Symbiotic simultaneity militates against any notion of gradual increases in biochemical complexity vis-a vis piecemeal incrementalism, since natural selection is impotent prior to minimal function. Irreducible complexity, therefore, is a bare knuckled challenge to the heart and soul of Darwinism.
The Irreducible Complexity (Contd.)
With reference to “irreducible complexity,” we have cited above the example of a gear shaft. But the flagellar assembly is far more complicated. In this case, it is not merely a few parts and single components that are required, but previously assembled devices that must arrive fully assembled, for a Master Assembler to put them together to achieve a complete, functioning flagella assembly. Consider the following sub-assemblies of a motor car:
The above various components will have to be designed, manufactured, and assembled elsewhere and then brought to the assembly line of a motor car (along with many more parts and components) to be assembled into a locomotive apparatus.
Some of a car’s interior details. Can it be assembled through a process involving hundreds of chance assemblies?
Similarly, various components of a Flagella viz. C-ring, MS-ring, Stator, P-ring, Rod, L-ring, etc., are not single-digit parts. They are components made up of several parts, in fact, many sub-assemblies; and those parts or sub-assemblies (molecules in this case) have no function independently. The cell has a machinery, called Lysosome, whose sole job is to destroy rogue molecules not in use, otherwise, the cell will die. No cell will allow any useless molecule to loiter around for millions of years, or even few replication, before it is picked up to be used somewhere. Before a replication takes place, Lysosome would destroy it.
It appears from the design of the flagella that a mind had an idea of what was required to make a bacterium or a spermatozoon to move, and so came up with the design of parts and components – all together – to be finally assembled into a Flagella or cilia.
We might paraphrase Behe’s explanation of the flagellum written in another of his work published ten years after his Darwin’s Black Box, titled, The Edge of Evolution:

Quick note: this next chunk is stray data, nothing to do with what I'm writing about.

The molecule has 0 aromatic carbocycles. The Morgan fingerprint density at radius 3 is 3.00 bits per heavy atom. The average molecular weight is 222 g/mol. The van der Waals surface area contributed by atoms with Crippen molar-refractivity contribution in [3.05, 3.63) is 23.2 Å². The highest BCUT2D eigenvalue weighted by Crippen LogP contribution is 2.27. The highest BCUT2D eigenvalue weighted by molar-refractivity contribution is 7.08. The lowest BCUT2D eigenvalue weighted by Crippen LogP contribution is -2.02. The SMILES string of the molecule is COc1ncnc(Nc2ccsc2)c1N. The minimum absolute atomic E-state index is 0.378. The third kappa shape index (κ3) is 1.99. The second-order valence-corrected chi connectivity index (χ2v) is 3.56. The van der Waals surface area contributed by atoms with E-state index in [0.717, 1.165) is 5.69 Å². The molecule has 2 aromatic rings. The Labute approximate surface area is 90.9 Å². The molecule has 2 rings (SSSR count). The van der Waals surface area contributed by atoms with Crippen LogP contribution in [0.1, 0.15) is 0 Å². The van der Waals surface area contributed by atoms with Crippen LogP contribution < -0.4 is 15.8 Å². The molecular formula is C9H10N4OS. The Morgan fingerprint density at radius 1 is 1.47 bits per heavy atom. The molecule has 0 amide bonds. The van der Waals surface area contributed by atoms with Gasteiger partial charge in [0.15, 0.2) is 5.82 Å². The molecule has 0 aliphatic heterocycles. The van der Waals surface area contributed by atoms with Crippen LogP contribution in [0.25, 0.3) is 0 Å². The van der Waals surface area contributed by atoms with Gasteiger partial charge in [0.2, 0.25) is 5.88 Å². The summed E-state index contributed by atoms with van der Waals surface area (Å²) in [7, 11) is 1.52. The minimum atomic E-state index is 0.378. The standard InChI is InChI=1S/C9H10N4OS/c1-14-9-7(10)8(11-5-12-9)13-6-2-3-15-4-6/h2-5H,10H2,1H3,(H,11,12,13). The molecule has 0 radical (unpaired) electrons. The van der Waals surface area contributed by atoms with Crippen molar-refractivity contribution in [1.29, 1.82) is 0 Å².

The flagellum is a cellular propulsion system which works as a rotary motor, literally an outboard motor that bacteria use to swim forward in a fluid environment. Just like an outboard motor that powers a boat on water, the flagellum too needs several different parts to work.
A flagellum contains three main parts: the base, the hook, and the propelling filament. Within each subsystems there are very precisely made parts. The base houses the motor which drives the rotation of the flagellum. It has three molecular switches that are required to change the direction of rotation: from clockwise to anti-clockwise, as and when required.
It also contains parts (made of proteins) that work as the stator. It has bushings and a protein pump which is crucial to the assembly of the flagellum. The structure of the base is made of several rings, e.g. the MS ring, the P ring, and the L ring. Each of these rings is made up of twenty-six copies of its specific protein.
Through the rings goes a rod which acts as the drive shaft. The rod too is made up of several different kinds of proteins – each made of several copies of the protein.
The hook is made of 120 copies of another protein. Yet another protein is in place to control the length of the hook, although how it measures the length is not known. The hook is joined to the propeller with the help of proteins, without which the hook and the propeller would not work in harmony.
In Behe’s own words: “The propeller itself is made of tens of thousands of copies of flagellin, a sophisticated protein that can switch between several different shapes. The different shapes then give the elongated propeller a different curl, with varying swimming properties…
While describing the structure of the flagellum in this section, I’ve written rather blandly of ‘protein parts’ for this and that, as if the individual proteins were like so many simple nuts and bolts. That is not the case at all. Like hemoglobin, all the dozens of proteins in building the flagellum are themselves quite intricate and wonderfully suited to their job.”